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Ministry spokesman apologizes for deadly crash

Updated 3:50 am July 25

An official with China's Ministry of Railways late Sunday delievered an apology to all passengers following a deadly train collision in the eastern province of Zhejiang, which left 35 people dead and 192 others injured.

Ministry spokesman Wang Yongping also expressed condolences to the victims and bereaved families at a press conference Sunday night.

The accident occurred at about 8:30 pm Saturday on a viaduct near the city of Wenzhou in Zhejiang when bullet train D301 rear-ended D3115. The first four cars of the moving train fell off the viaduct onto the ground below. The last two cars of the stalled train derailed.

An initial investigation showed that train D3115 lost power and stalled after being struck by lightning.

A total of 132 people are still being treated in hospital, Wang said.

Twelve people remain in critical condition, said Cheng Jinguo, deputy head of the Wenzhou health bureau.

Cheng said at the press conference that 52 people who suffered slight injuries had been discharged from hospital.

Wang said the crash has caused large number of casualties and great property losses. The ministry will find out the cause through thorough investigations and take effective measures to prevent similar accidents.

Despite the accident, the spokesman said the ministry is still confident in China's high-speed trains.

"China's high-speed train is advanced and qualified. We have confidence in it," he said.

However, he also said that the high-speed railway service has only operated for a short period, and its safety is confronted with many new situations and problems.

"Safety should be put as the top priority," Wang said.

The ministry would promptly correct the mistakes and thoroughly analyze the safety system to eradicate potential risks, he said.

The damaged rails have been repaired and were ready to resume operation but the reopening was delayed by the stormy weather, according to Wang. [More]

Ministry apologizes for deadly train crash
A woman looks at her child who was asleep while receiving treatment in hospital after a train derailment accident near Wenzhou, East China's Zhejiang province Saturday night, July 23, 2011. [Photo/Xinhua]
Jumping through a broken window of the deformed train carriage she was trapped in was certainly dangerous, but it also might have saved Feng's life.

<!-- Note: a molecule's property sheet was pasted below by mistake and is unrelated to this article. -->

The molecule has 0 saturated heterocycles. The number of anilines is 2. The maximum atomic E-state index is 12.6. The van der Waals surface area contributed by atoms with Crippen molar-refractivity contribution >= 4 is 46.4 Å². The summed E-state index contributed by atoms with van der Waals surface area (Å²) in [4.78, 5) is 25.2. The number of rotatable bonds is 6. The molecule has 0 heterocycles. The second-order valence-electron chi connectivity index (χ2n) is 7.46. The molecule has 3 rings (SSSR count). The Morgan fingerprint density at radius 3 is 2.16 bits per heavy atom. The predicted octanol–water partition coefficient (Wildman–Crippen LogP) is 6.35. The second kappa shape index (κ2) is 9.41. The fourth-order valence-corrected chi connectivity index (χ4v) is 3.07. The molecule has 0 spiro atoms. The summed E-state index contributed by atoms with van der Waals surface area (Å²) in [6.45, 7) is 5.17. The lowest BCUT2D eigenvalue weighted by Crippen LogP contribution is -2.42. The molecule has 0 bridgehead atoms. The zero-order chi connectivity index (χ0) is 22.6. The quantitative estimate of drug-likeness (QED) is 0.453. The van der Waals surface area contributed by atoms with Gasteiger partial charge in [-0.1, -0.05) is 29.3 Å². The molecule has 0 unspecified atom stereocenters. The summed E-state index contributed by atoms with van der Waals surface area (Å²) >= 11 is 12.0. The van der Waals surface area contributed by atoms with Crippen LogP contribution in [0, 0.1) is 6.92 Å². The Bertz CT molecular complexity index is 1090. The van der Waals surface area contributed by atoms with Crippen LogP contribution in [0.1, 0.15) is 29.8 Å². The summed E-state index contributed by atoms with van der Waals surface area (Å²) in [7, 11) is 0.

The elderly woman and her family survived a high-speed train derailment that occurred at 8:38 pm in the city of Wenzhou on Saturday. The accident has left at least 35 people dead and 210 others injured in east China's Zhejiang Province.
When the accident occurred, the 62-year-old Feng, her husband and 14-year-old grandson were in the No 4 carriage of high-speed train D301. [More]


Rescue efforts: 

Toddler rescued 21 hours after crash

A toddler was rescued about 21 hours after a deadly high-speed train crash in East China's Zhejiang Province, according to local firefighters.

The boy was found unconscious around 5:15 pm Sunday when rescuers were clearing a badly damaged carriage, said a local firefighter who did not give his name.

"When we found him, he could still move his hands," said the firefighter, adding that cleanup efforts around the bridge where the accident took place have nearly been completed.

The boy was rushed to the No. 118 Hospital of the Chinese People's Liberation Army in the city of Wenzhou, he said. [More]

Top leaders call for all-out efforts

President Hu Jintao and Premier Wen Jiabao called for all-out efforts to rescue passengers and ordered to make rescue work a priority, said a statement on the website of the Ministry of Railways. [More]

Vice premier rushes to train collision scene

Chinese Vice Premier Zhang Dejiang is on his way to Wenzhou after a bullet train derailing accident late Saturday in the east China city to assist the relief work and conduct investigation. [More]

China Red Cross Society pledges donation

The Red Cross Society of China (RCSC) and the Chinese Red Cross Foundation (CRCF) have pledged to donate 300,000 yuan ($45,527) to help those who were injured in a deadly high-speed train crash in East China.

The RCSC and the CRCF will each contribute half of the total amount, the RCSC said in a statement on Sunday. The RCSC did not give specific details regarding how the donations will be used. [More]




58 trains suspended in E China after train crash

The operation of 58 trains was suspended on Sunday after a train collision and derailment in east China's Zhejiang province killed at least 35 people and injured more than 200, railway authorities said.

The Ministry of Railways said the damaged train tracks are under repair, with service expected to be resumed by 6:00 pm Sunday.

[Full text]

Lightning-triggered crash

The accident occurred after high-speed train D3115 was allegedly hit by lightning and lost drive, and then rear-ended by another bullet train D301.

The former train was running from the provincial capital Hangzhou to the southeastern city of Fuzhou, and the latter one traveled from Beijing to Fuzhou.


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